Joshua Tree (c) Jan Bell:  Much like Distant Island, Joshua Tree is a study in symmetry. Here the textures of the Joshua tree play against the textures of the distant mountain. But unlike the island in Distant Island, the foreground of this image is where the action takes place. The textures of that (almost) symmetrical tree give the eye a lot to explore. Everything radiates out from the center.
Ironically I shot this composition from a lower angle, thinking that I might omit the distant mountain range. And as was the case with Distant Island, I realized that the background element is necessary for spatial interest.  I wanted the Joshua tree to ‘pop’ in this photo, so I darkened only the background of the image.

 

Bowling Sand in Dunes: This is an early piece, but one that still captures my eye. It was photographed on my first visit to Death Valley. On that visit I learned quickly about navigating sand dunes. It’s exhausting work, and can be quite challenging to a photographer when the wind is blowing. While I love the ‘thought’ of shooting in Death Valley, it’s an environment that doesn’t necessarily enthrall me while I’m there. But once I’m home, I yearn to return – a strange dichotomy – one that seems to reoccur in various aspects of my life. The photo is a study in curves, textures and light – a simple mix, but one that hopefully conveys a strong statement. The resulting images from my first visit worked well in these dark tones. The backgrounds were darkened to almost a black tone to emphasize the shapes and textures of the dunes. I want nothing to compete with that. Ironically the photos that were taken on subsequent visits were rendered more light in tonality (eg: Quiet Space and Undulating Dunes).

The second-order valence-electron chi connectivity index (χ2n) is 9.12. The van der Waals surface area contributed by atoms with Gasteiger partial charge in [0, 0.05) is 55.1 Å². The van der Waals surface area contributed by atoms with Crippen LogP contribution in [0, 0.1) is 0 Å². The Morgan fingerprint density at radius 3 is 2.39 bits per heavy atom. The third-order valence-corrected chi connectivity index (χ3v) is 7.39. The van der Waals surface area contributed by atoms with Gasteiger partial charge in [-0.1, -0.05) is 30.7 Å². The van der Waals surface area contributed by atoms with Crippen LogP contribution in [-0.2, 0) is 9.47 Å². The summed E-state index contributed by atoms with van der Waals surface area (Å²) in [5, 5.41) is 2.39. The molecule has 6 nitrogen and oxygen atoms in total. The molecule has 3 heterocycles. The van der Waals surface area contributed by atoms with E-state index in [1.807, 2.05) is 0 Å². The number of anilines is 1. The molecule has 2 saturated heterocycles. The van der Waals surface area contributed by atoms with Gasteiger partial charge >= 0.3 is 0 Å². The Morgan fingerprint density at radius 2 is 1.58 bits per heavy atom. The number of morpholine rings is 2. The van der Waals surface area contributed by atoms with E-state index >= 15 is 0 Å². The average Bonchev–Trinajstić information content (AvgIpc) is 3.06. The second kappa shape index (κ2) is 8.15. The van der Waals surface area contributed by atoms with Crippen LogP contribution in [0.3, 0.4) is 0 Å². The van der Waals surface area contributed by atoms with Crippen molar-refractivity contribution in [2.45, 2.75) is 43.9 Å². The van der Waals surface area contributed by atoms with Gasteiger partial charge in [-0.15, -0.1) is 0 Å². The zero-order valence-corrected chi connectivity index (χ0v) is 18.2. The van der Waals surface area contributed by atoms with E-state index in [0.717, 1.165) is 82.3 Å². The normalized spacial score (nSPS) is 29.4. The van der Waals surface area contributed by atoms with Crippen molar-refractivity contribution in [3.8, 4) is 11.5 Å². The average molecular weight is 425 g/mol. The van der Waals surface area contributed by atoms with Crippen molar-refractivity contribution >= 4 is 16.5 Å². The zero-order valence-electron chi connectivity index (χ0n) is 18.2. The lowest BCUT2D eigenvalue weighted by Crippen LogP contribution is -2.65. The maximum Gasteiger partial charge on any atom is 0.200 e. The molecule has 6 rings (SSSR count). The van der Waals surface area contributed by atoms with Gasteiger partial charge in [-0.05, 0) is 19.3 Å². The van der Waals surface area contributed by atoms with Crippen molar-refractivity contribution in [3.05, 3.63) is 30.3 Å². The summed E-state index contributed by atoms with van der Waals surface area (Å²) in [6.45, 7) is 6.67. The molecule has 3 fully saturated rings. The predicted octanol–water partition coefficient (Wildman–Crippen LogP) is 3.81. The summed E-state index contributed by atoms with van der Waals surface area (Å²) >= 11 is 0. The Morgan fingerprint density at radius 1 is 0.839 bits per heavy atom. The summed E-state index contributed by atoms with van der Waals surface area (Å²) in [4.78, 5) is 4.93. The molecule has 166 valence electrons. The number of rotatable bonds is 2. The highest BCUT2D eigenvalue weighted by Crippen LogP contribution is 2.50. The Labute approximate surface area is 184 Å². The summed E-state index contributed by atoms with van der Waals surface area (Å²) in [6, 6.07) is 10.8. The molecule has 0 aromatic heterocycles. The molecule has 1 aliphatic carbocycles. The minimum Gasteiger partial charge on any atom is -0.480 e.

Bowling Sand in Dunes (c) Jan Bell: This is an early piece, but one that still captures my eye. It was photographed on my first visit to Death Valley. On that visit I learned quickly about navigating sand dunes. It’s exhausting work, and can be quite challenging to a photographer when the wind is blowing. While I love the ‘thought’ of shooting in Death Valley, it’s an environment that doesn’t necessarily enthrall me while I’m there. But once I’m home, I yearn to return – a strange dichotomy – one that seems to reoccur in various aspects of my life.